Melbourne accountant convicted

Mr Jason Dermot Cullen, 50, of Yarraville, Victoria has been sentenced by the County Court of Victoria following his entering of a plea of guilty to two charges of making a false or misleading statement in a document required by, or for the purposes of, the Corporations Act.

The Court found that on 18 January 2012 and 9 August 2012, Mr Cullen, an accountant employed by an accounting and financial advisory firm, raised two invoices for amounts totaling $275,000 to be addressed to NewSat Limited (NewSat). The invoices were issued for purported financial and advisory services, however no such services were provided to NewSat.

Following the issuing of these invoices, NewSat made payments totaling $275,000 to the accounting and financial advisory firm at which Mr Cullen was employed, with NewSat receiving no benefit for the payment. Of the total paid by NewSat on these invoices, $245,000 was then transferred to Cresta Motor Yachts Pty Ltd, being a company for which Mr Cullen and Mr Adrian Ballintine, NewSat’s former chief executive officer, were directors.

Mr Cullen was convicted of two counts of contravening section 1308(2) of the Corporations Act and fined an amount of $7,500.

In delivering sentence, Judge Sarah Dawes said:

‘Mr Cullen held a position of trust and should be held accountable for providing misleading information. Offending of this nature undermines public confidence in the share market and public companies.’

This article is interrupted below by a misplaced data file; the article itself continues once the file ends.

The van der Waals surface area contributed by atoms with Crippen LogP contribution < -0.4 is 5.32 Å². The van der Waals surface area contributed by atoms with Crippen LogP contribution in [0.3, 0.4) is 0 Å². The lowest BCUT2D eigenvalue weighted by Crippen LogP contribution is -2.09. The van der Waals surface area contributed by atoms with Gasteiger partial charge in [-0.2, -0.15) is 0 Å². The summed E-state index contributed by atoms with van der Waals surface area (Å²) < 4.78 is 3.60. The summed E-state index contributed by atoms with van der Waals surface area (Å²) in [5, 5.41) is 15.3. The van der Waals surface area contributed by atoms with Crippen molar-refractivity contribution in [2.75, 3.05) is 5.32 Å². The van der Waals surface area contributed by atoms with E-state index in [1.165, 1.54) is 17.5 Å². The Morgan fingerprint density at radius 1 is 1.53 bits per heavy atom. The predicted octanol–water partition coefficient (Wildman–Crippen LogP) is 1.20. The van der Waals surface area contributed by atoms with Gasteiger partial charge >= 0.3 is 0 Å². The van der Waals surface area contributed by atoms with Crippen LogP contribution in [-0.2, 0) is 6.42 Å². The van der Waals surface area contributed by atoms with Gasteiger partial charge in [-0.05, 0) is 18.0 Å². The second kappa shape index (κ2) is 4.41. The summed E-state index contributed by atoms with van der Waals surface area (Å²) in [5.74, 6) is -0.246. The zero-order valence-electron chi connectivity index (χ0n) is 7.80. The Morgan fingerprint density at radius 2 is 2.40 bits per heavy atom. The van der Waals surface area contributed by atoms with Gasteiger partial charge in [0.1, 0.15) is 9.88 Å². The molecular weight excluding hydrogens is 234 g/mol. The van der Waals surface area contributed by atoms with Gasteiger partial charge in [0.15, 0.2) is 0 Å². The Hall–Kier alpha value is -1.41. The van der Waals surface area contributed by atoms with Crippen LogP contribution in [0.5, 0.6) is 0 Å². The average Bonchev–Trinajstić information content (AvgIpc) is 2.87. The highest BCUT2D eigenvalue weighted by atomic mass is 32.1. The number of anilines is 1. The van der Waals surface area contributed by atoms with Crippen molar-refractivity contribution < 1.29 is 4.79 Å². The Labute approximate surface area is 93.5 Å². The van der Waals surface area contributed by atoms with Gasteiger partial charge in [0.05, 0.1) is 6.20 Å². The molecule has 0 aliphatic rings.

ASIC Commissioner John Price said, ‘Making false and misleading statements is a serious offence and ASIC will take action when an accountant’s conduct falls short of required professional standards.’

The Commonwealth Director of Public Prosecutions prosecuted the matter.

Background

NewSat was a satellite communications provider that was listed on the Australian Securities Exchange until 31 August 2015.

On 17 April 2015, receiver managers were appointed to NewSat, with the company entering into liquidation on7 August 2015.

Cresta Motor Yachts Pty Ltd was a Queensland company which was involved in the design, manufacture and distribution of luxury motor yachts. Mr Ballintine held 73% of the shares in Cresta in his own name and through a private company.

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